Tweeps pay tribute to Johnny Clegg who battled apartheid with music
Tweeps pay tribute to Johnny Clegg who battled apartheid with music Image Credit: Twitter

His music challenged racism and he was an emblem of resistance to apartheid in Johannesburg, South Africa.

On Tuesday, Twitter users took to the micro-blogging site to mourn and pay tributes to South African singer and songwriter Johnny Clegg, after news of his death spread.

Clegg was one of the few white artists to openly confront the apartheid government in the late 1970s and 1980s. On July 16, Clegg succumbed to pancreatic cancer at the age of 66, four years after being diagnosed.

Fans and industry friends took to social media to mourn and pay tribute to the legend with the hashtag #RIPJohnnyClegg.

Tweep @LesDaChef posted: “Waking up to the news about Johnny Clegg.... One of the few genuinely humble and approachable superstars I’ve been lucky enough to meet. Thank you for the music and beautiful memories. You’ve made your final crossing. #RIPJohnnyClegg”

@therealBAPS added: “Johnny Clegg was always on replay in my dad’s car on those long drives to the farm! Africa has lost a legend.”

“Thank you for the music”

Clegg battled apartheid with music. He created two multi-racial bands in defiance of the segregationist laws of the apartheid-era government. As part of the bands Juluka (“Sweat” in the isiZulu language) and Savuka (“We have risen”) and as a solo artist, Clegg’s songs and performances resonated through South Africa’s long struggle against racial separation.

@UThandoKayise posted: “Thank you for the music. Thank you for your character. Thank you for keeping our touch burning bright even through the darkness. Thank you, Sir. RIP Johnny Clegg.”

In an interview with news agency AFP (Agence France-Presse) in 2017, Clegg said: “We had to find our way around a myriad of laws that prevented us from mixing across racial lines.”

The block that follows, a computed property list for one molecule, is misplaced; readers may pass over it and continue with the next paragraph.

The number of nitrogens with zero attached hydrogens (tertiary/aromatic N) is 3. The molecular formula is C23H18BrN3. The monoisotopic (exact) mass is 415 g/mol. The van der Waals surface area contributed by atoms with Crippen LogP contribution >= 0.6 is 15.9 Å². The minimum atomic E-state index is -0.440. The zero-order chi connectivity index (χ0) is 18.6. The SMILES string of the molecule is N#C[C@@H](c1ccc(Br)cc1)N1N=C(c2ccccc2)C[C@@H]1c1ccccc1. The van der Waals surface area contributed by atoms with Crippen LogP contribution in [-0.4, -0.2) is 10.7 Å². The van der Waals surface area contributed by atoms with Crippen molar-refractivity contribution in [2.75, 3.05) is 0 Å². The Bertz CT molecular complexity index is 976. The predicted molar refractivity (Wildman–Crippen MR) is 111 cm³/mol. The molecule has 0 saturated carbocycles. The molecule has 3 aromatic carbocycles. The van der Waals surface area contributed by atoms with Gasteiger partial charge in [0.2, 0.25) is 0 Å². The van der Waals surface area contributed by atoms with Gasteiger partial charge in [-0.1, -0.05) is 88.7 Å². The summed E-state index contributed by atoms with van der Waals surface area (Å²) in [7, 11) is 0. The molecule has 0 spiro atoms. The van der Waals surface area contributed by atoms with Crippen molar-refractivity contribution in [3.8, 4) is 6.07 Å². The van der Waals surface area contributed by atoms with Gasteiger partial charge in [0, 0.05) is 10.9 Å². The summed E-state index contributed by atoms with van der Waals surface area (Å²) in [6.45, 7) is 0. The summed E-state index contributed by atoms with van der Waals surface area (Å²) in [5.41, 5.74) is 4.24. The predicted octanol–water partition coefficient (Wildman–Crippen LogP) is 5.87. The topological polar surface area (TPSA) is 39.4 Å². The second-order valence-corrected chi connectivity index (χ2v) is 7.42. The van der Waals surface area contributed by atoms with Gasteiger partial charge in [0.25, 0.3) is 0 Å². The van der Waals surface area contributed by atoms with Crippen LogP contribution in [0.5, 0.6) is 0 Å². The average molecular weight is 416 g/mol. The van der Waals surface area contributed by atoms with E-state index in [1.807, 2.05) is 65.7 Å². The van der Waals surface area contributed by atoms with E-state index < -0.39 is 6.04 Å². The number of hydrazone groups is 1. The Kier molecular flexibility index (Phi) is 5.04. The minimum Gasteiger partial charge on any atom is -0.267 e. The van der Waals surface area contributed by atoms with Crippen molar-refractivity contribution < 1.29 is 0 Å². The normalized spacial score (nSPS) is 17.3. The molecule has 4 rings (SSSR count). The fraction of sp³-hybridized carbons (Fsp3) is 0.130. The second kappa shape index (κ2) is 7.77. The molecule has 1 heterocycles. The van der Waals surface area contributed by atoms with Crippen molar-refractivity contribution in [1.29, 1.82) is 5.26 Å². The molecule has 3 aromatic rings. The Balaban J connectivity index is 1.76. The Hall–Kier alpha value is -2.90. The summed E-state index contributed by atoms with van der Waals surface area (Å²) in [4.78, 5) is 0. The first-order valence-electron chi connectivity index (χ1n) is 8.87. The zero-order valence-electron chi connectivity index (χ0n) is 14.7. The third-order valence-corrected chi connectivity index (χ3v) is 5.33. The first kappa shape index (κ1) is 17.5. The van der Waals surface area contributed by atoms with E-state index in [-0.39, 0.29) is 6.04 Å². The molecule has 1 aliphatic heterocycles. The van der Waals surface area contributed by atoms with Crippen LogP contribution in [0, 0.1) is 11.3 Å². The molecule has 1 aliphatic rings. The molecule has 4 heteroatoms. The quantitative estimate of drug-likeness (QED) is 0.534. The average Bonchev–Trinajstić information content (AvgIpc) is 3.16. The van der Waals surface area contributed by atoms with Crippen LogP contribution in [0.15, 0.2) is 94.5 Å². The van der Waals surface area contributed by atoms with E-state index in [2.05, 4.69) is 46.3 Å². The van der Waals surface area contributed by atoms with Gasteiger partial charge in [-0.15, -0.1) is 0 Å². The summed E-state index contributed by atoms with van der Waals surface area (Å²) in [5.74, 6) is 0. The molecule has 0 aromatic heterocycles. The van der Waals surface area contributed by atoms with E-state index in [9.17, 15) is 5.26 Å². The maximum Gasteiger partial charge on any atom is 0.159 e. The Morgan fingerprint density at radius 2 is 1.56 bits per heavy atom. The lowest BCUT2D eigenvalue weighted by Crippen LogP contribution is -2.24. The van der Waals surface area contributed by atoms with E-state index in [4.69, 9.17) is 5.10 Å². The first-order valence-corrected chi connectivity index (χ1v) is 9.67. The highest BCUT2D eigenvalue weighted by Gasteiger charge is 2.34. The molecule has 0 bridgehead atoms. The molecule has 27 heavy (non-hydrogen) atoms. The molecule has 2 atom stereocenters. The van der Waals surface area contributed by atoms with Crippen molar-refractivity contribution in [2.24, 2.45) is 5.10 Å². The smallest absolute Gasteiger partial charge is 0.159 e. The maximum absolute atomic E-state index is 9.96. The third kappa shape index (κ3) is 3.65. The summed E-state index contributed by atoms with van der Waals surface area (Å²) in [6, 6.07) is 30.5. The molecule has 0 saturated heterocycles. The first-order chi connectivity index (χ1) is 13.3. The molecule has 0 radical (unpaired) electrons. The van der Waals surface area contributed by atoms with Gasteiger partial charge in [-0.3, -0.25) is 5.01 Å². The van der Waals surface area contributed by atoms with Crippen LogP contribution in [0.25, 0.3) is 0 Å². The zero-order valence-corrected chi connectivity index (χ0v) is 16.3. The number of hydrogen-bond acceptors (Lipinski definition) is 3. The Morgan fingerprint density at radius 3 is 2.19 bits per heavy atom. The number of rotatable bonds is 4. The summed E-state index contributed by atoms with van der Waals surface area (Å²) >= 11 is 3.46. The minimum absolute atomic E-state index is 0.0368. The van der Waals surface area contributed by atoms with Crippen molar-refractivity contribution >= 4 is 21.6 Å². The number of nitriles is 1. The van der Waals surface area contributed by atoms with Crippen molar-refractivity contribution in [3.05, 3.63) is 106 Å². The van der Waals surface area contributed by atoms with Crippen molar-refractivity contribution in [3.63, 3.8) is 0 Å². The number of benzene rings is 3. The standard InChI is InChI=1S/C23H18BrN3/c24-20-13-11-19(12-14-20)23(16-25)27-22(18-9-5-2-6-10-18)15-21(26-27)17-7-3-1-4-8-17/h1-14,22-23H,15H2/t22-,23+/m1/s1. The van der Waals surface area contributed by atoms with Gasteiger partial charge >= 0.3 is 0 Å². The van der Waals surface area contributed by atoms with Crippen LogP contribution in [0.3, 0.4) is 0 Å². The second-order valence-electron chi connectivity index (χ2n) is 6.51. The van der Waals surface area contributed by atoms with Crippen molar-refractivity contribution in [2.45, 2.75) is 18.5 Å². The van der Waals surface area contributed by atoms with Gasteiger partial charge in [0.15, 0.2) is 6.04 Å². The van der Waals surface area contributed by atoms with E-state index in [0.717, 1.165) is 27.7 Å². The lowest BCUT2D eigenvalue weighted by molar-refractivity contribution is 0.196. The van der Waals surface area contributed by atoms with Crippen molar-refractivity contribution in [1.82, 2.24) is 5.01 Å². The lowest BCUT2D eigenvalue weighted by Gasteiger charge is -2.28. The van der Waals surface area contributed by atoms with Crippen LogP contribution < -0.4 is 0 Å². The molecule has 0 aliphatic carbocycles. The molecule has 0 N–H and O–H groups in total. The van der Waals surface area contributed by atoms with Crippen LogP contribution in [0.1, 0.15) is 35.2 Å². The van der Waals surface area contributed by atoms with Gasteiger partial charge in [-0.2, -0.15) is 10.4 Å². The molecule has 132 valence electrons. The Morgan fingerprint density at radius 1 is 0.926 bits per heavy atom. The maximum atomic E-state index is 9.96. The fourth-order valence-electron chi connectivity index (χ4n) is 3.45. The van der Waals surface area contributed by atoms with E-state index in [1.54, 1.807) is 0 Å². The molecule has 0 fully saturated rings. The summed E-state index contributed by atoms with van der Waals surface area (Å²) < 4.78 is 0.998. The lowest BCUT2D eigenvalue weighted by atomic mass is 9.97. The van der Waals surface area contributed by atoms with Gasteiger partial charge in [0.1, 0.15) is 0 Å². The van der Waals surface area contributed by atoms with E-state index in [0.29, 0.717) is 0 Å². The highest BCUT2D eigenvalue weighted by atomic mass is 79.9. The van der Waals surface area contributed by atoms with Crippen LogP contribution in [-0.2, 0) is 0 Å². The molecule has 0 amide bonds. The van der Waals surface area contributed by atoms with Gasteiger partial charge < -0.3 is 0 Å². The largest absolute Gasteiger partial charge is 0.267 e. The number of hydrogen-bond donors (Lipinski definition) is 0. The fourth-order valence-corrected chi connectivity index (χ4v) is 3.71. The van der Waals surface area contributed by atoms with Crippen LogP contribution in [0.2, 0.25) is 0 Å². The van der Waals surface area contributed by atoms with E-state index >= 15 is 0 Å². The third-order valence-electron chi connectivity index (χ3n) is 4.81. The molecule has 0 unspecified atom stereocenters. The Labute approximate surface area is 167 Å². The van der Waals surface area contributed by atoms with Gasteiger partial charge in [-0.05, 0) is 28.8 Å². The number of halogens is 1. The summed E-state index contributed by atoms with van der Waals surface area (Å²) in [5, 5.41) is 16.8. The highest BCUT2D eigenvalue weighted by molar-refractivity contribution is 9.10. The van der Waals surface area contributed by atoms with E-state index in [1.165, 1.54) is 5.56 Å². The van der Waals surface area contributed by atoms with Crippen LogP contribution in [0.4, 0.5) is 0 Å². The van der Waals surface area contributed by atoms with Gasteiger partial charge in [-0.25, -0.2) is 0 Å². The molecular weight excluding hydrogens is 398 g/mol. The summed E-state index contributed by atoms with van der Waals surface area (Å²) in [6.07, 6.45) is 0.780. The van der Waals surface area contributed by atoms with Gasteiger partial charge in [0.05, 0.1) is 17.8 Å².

Twitter user @MbalulaFikile: “His music is amongst the soundtracks of the birth of a new nation, bonded together by a common vision of a non-racial, non-sexist, free and united society. We salute one of the great sons of our soil, #JohnnyClegg - May his soul RIP. Thank you for the music.”

@BenEmmerich added: “RIP Johnny Clegg! What a legend, what an incredible human he was, what a loss. We will always remember you, thank you for the music!”

The White Zulu

Clegg spent his teenage years in the northern suburbs of Johannesburg where he encountered the city’s Zulu migrant workers and learnt their music and dance.

According to the Wits University website, where Clegg was awarded an honorary doctorate in 2007: “Under the tutelage of Charlie Mzila, a flat cleaner by day and musician by night, Clegg mastered both the Zulu language, the maskandi guitar and the isishameni dance styles of the migrants while still in his mid-teens. Through these, he also gained a profound understanding of Zulu culture, as his songs attest.”

Often referred to as “the White Zulu”, he was known for his spectacular onstage enactment of high-kicking Zulu war dances and stick fighting.

Tweep @acekicker77 posted: “Rest in peace #WhiteZulu. The drum of your heart will beat on for eternity. True African hero #JohnnyClegg.”

According to a New York Times article: “It was a nickname he said he loathed, but it nonetheless reflected the racial contortions and obsessions of South Africa both before and after the elections in 1994, which brought Mandela to power as the country’s first black president after his release from prison in 1990.”


One of the most popular songs by Clegg was “Asimbonanga”, which means “We’ve never seen him” in Zulu. It refers to the South Africans during apartheid when images of their then-imprisoned leader Nelson Mandela were banned. The song was outlawed but became an international anthem for the struggle against apartheid and for modern South Africa.

Tweep @Ramathunyane posted: “Years later after being sold the concept of freedom for all and how racial divisions and inequalities are still a thing ‘Asimbonanga’ by #JonnyClegg still evokes such heavy emotions. Literally holding back the tears...”

Tributes pour in

Tweep @Luvbird4eva posted: “Johnny Clegg didn’t just touch South Africa with his music but the whole of Africa. His music gave you that pride of being an African. The great Lion has fallen indeed.ߘ?#RIPJohnnyClegg”